Search Engine Optimization

Search Engine Optimization

Executive Digital Uncategorized

Google AdWords advertisers need to be aware of a change that reminds us how important is to understand Google’s algorithm.

In March 2017, Google announced that Google AdWord’s exact match keywords would not be exact anymore. They would include close variants so as to ensure that the keyword algorithm would grab and properly interpret the user intent. This is a change that has flown under the radar but changes fundamentally how Google AdWords works.

This might seem like a somewhat specific change Google is making in a pay-per-click platform only some businesses use — so, why should we, as consumers, care at all about it? Because we have become numb to the way we connect with the world, with the world wide web or in other words, with Google. And that, in itself, is newsworthy — even more so than the aforementioned Google AdWords update that has made us realize it.

The Google AdWords update and why it matters

Up until today, advertisers could add into their AdWords ad groups any amount of keywords they deemed fit and relevant to it. For instance, if a shoe retail business based in Los Angeles, CA had a campaign targeting both Los Angeles and neighboring Beverly Hills, it likely had ad groups for sport shoes, home sandals and dressy shoes. Within each of them, the retail business could add relevant and specific keywords, following Google AdWords best practices. For the sport shoes, it might have had the following keywords: best sport shoe, most comfortable sport shoe, top rated sport shoe and so on and so forth. These keywords could come in any or all of the available keyword types — namely, exact, phrase or broad. Up until now, exact meant exact, phrase meant the user search query could include some wording before and/or after the keyword and broad meant that if Google deemed the user search query related in intent, the advert associated with the adgroup in which the keyword was added would be triggered.

Here is the key – the user’s intent and Google’s ability to understand it.

As a consumer, is Google able to understand, suggest and display content based on the intent and not merely on the search query itself an opportunity or a threat? We think of it as an opportunity, and a great one at that. No percentage of users going to the second page of Google has ever been disclosed by the search engine. Some Academic literature, and even an AOL leak back in 2006, suggests it is less than one percent. Academic literature aside, when is the first time you have gone to the second page of Google to find what you could not find on the first? Exactly.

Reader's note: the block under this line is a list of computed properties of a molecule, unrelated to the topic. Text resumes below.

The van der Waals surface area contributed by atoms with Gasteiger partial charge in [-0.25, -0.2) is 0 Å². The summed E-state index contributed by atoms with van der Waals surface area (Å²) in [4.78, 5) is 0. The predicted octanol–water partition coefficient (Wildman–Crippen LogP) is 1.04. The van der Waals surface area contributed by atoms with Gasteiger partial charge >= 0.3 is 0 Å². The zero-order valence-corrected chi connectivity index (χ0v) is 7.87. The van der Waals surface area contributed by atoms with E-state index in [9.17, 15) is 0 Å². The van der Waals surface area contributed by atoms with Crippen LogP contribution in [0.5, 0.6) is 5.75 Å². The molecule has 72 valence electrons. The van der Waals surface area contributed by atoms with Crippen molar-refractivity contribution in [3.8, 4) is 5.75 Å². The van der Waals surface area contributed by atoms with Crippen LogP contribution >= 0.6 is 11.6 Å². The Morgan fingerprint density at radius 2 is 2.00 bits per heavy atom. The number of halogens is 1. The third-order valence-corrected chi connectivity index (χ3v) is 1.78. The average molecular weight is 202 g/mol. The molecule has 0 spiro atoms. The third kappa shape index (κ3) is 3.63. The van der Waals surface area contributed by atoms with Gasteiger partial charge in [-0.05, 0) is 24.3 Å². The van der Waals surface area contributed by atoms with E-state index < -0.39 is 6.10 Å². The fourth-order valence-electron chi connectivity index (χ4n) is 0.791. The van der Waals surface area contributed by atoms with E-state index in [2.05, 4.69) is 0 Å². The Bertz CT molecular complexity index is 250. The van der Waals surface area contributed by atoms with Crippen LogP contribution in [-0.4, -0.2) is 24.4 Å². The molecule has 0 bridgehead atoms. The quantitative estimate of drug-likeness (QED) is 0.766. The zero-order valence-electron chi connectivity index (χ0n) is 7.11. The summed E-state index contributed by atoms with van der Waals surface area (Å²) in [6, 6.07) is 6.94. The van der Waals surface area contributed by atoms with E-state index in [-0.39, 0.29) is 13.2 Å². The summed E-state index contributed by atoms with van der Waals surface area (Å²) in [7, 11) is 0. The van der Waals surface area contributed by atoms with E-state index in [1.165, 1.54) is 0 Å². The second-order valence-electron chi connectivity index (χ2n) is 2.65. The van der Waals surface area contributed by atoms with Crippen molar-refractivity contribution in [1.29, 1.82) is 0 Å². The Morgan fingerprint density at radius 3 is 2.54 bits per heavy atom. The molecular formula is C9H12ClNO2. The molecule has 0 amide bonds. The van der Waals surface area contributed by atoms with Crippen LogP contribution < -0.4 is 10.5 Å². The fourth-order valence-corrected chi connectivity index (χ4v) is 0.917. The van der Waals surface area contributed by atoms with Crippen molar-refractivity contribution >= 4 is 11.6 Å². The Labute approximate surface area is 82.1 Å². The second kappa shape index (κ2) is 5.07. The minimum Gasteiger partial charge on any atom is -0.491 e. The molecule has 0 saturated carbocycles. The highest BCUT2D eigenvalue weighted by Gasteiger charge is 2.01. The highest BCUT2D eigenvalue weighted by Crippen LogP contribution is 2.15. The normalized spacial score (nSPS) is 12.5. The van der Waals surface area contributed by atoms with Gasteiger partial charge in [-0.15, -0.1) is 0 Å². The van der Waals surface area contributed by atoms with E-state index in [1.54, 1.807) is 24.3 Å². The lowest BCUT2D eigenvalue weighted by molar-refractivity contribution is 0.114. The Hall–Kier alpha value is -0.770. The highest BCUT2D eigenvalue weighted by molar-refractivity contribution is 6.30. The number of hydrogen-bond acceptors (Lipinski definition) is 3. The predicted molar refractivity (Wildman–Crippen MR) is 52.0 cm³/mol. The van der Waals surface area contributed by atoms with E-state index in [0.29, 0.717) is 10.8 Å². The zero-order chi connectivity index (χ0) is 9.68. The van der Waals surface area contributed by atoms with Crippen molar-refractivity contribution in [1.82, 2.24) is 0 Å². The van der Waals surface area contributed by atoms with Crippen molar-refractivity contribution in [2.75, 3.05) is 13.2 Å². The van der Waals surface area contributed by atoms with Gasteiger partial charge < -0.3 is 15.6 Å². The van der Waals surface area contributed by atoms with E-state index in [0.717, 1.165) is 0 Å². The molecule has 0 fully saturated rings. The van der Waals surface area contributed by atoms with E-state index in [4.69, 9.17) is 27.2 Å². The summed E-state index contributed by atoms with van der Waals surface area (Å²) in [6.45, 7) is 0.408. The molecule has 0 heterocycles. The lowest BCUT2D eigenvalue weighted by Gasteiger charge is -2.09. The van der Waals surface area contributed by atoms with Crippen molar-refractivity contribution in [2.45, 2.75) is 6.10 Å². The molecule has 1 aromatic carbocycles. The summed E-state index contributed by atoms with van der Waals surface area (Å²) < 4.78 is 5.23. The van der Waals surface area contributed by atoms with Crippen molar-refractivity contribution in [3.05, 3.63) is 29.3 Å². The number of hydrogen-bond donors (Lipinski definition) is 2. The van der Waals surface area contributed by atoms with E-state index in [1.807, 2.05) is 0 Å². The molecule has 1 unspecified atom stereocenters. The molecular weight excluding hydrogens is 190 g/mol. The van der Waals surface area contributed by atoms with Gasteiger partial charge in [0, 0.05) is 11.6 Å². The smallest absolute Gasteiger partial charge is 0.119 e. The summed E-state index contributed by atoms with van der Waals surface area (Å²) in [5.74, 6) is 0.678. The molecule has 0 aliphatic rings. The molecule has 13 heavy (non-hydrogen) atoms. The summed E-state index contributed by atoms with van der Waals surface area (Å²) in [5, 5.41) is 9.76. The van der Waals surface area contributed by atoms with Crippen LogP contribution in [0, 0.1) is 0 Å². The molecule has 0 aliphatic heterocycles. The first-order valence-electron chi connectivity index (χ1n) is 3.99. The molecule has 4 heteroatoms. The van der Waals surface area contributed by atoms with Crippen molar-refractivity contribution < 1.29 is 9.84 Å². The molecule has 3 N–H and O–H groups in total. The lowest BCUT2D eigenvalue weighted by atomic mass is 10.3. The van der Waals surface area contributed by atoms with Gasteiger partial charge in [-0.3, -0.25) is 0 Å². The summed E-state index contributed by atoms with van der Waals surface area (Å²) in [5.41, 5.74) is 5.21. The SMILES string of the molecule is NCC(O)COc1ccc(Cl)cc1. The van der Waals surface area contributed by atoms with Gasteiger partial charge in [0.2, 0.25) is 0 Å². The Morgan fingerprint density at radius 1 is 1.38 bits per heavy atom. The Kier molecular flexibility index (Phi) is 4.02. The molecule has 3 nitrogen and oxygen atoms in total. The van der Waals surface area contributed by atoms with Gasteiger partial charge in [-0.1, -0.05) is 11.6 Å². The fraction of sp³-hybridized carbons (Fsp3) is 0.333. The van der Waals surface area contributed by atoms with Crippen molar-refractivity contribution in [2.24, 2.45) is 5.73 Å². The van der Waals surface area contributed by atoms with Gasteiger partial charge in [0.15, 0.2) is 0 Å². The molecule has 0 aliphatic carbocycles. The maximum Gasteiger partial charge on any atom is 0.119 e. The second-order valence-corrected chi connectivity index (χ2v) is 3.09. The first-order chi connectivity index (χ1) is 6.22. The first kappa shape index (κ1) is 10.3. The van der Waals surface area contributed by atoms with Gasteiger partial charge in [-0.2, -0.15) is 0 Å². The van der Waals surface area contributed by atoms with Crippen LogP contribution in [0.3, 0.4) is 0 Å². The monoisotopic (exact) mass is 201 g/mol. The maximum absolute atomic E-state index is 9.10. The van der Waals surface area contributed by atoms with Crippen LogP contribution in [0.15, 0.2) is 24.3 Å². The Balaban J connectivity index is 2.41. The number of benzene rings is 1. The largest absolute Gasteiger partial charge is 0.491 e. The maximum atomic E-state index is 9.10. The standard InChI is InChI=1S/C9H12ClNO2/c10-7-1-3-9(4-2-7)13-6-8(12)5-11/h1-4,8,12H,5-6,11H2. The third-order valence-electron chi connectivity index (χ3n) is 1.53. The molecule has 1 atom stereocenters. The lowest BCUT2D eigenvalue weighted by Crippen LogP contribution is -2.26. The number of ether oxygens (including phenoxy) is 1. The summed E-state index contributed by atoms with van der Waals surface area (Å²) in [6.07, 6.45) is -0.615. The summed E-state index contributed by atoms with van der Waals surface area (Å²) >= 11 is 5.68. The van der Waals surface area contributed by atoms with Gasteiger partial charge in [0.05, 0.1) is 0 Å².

Google, founded in 1998, initially handled 10,000 search queries per day at that time. Now? Google won’t say, but back in August 2012, Amit Singhal, Senior Vice President at Google and responsible for the development of Google Search, disclosed that Google’s search engine was handling 3.3 billion searches per day. This means Google has enough information to make useful and relevant suggestions and recommendations.

Google AdWords’ exact match keywords would not be exact anymore.

Consumers need not to worry or be concerned — not that they are. Google AdWords’ algorithm continues to excel at user intent, and the adverts displayed continue to increase in click percentage. This increase was due, in part, to a more accurate algorithm but also to the removal of the ads that used to appear in the right side of the search results leading to AdWords extensions becoming key to advertiser’s campaign.

Advertisers, do not need to take any action regarding this AdWords change, however, unless they want to remain in full control. Should they want to control what search queries can trigger their ads, they will need to replace their exact match keywords for phrase match keywords. Fortunately, this is a very easy change that can be done via the AdWords web interface. Phrase keywords are different than Exact keywords and will still create a match when the search query text has additional text either before or after the advertiser’s matched keyword, but they will not allow it in between.

1. Go to the adgroup that houses the exact keywords and pause them. It is key to pause and create a new keyword instead of changing the existing keyword type from Exact to Phrase. Replacing instead of pausing and adding a new one will remove all data from the old keyword which is something that no advertiser wants. Data is key to optimize the AdWords account performance, so we will need to pause the keyword and create a new one.

2. Create new keywords, in this case with the type Phrase.


It is worth noting that to create Phrase type keywords, we will need to add double quotes in the beginning and the end.

This solution might prove helpful for advertisers who want to remain in full control of what search queries can trigger their adverts. Although we have already went over why this is not needed given the great accuracy of Google’s keyword suggestion engine, there might be cases where advertisers don’t want any preposition or article added into their keyword term and remain in full control. Phrase type keywords, in this case, are the only solution available as they are not part of this Google update.

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